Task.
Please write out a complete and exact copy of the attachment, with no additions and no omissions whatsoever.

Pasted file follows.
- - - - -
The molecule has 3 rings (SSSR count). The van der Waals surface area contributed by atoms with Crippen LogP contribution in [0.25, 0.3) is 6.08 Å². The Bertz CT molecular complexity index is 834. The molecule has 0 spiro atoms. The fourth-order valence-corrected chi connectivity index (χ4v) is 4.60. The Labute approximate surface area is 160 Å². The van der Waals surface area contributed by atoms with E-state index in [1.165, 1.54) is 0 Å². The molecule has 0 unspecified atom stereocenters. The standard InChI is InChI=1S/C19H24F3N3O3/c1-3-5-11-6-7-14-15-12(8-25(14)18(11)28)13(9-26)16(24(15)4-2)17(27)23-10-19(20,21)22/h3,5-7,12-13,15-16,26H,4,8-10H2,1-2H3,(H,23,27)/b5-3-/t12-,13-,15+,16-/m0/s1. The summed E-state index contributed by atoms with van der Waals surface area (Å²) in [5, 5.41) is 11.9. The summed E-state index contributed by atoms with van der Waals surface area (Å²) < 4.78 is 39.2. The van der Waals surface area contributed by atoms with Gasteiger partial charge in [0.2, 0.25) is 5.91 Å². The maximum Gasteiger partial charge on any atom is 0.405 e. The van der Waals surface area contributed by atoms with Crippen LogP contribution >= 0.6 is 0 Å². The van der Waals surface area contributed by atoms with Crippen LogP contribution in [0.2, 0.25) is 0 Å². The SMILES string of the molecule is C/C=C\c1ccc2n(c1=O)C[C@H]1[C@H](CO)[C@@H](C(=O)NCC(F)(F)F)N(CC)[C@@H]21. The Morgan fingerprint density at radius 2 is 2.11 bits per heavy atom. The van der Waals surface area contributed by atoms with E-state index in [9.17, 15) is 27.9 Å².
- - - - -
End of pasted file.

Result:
The molecule has 3 rings (SSSR count). The van der Waals surface area contributed by atoms with Crippen LogP contribution in [0.25, 0.3) is 6.08 Å². The Bertz CT molecular complexity index is 834. The molecule has 0 spiro atoms. The fourth-order valence-corrected chi connectivity index (χ4v) is 4.60. The Labute approximate surface area is 160 Å². The van der Waals surface area contributed by atoms with E-state index in [1.165, 1.54) is 0 Å². The molecule has 0 unspecified atom stereocenters. The standard InChI is InChI=1S/C19H24F3N3O3/c1-3-5-11-6-7-14-15-12(8-25(14)18(11)28)13(9-26)16(24(15)4-2)17(27)23-10-19(20,21)22/h3,5-7,12-13,15-16,26H,4,8-10H2,1-2H3,(H,23,27)/b5-3-/t12-,13-,15+,16-/m0/s1. The summed E-state index contributed by atoms with van der Waals surface area (Å²) in [5, 5.41) is 11.9. The summed E-state index contributed by atoms with van der Waals surface area (Å²) < 4.78 is 39.2. The van der Waals surface area contributed by atoms with Gasteiger partial charge in [0.2, 0.25) is 5.91 Å². The maximum Gasteiger partial charge on any atom is 0.405 e. The van der Waals surface area contributed by atoms with Crippen LogP contribution >= 0.6 is 0 Å². The van der Waals surface area contributed by atoms with Crippen LogP contribution in [0.2, 0.25) is 0 Å². The SMILES string of the molecule is C/C=C\c1ccc2n(c1=O)C[C@H]1[C@H](CO)[C@@H](C(=O)NCC(F)(F)F)N(CC)[C@@H]21. The Morgan fingerprint density at radius 2 is 2.11 bits per heavy atom. The van der Waals surface area contributed by atoms with E-state index in [9.17, 15) is 27.9 Å².